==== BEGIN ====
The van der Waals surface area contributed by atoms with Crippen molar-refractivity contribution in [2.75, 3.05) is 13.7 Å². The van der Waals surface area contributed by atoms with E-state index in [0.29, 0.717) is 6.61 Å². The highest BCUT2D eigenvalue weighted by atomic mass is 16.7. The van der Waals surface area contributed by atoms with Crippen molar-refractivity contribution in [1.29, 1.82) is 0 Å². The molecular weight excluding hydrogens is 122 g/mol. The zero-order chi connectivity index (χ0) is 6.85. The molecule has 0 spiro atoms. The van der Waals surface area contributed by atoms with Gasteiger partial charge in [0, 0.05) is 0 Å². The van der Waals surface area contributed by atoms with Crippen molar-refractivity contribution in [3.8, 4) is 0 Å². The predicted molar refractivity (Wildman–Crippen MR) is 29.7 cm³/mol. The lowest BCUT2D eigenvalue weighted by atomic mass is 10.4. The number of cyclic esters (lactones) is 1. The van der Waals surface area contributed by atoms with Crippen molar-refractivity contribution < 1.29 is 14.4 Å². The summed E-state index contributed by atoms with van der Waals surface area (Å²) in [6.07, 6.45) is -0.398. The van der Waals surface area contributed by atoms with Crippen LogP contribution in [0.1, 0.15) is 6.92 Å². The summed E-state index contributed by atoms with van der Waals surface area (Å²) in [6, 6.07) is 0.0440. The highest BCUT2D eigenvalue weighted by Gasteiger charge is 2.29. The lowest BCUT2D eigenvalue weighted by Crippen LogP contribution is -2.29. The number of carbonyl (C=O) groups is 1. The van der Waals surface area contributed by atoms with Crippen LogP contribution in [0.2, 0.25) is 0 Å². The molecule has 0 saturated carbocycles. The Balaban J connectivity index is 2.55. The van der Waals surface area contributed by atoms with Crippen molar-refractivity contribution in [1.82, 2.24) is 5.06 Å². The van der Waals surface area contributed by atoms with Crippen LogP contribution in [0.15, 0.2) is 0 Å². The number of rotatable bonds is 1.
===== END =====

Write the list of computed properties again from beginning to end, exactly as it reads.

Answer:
The van der Waals surface area contributed by atoms with Crippen molar-refractivity contribution in [2.75, 3.05) is 13.7 Å². The van der Waals surface area contributed by atoms with E-state index in [0.29, 0.717) is 6.61 Å². The highest BCUT2D eigenvalue weighted by atomic mass is 16.7. The van der Waals surface area contributed by atoms with Crippen molar-refractivity contribution in [1.29, 1.82) is 0 Å². The molecular weight excluding hydrogens is 122 g/mol. The zero-order chi connectivity index (χ0) is 6.85. The molecule has 0 spiro atoms. The van der Waals surface area contributed by atoms with Gasteiger partial charge in [0, 0.05) is 0 Å². The van der Waals surface area contributed by atoms with Crippen molar-refractivity contribution in [3.8, 4) is 0 Å². The predicted molar refractivity (Wildman–Crippen MR) is 29.7 cm³/mol. The lowest BCUT2D eigenvalue weighted by atomic mass is 10.4. The number of cyclic esters (lactones) is 1. The van der Waals surface area contributed by atoms with Crippen molar-refractivity contribution < 1.29 is 14.4 Å². The summed E-state index contributed by atoms with van der Waals surface area (Å²) in [6.07, 6.45) is -0.398. The van der Waals surface area contributed by atoms with Crippen LogP contribution in [0.1, 0.15) is 6.92 Å². The summed E-state index contributed by atoms with van der Waals surface area (Å²) in [6, 6.07) is 0.0440. The highest BCUT2D eigenvalue weighted by Gasteiger charge is 2.29. The lowest BCUT2D eigenvalue weighted by Crippen LogP contribution is -2.29. The number of carbonyl (C=O) groups is 1. The van der Waals surface area contributed by atoms with Crippen LogP contribution in [0.2, 0.25) is 0 Å². The molecule has 0 saturated carbocycles. The Balaban J connectivity index is 2.55. The van der Waals surface area contributed by atoms with Crippen molar-refractivity contribution in [1.82, 2.24) is 5.06 Å². The van der Waals surface area contributed by atoms with Crippen LogP contribution in [0.15, 0.2) is 0 Å². The number of rotatable bonds is 1.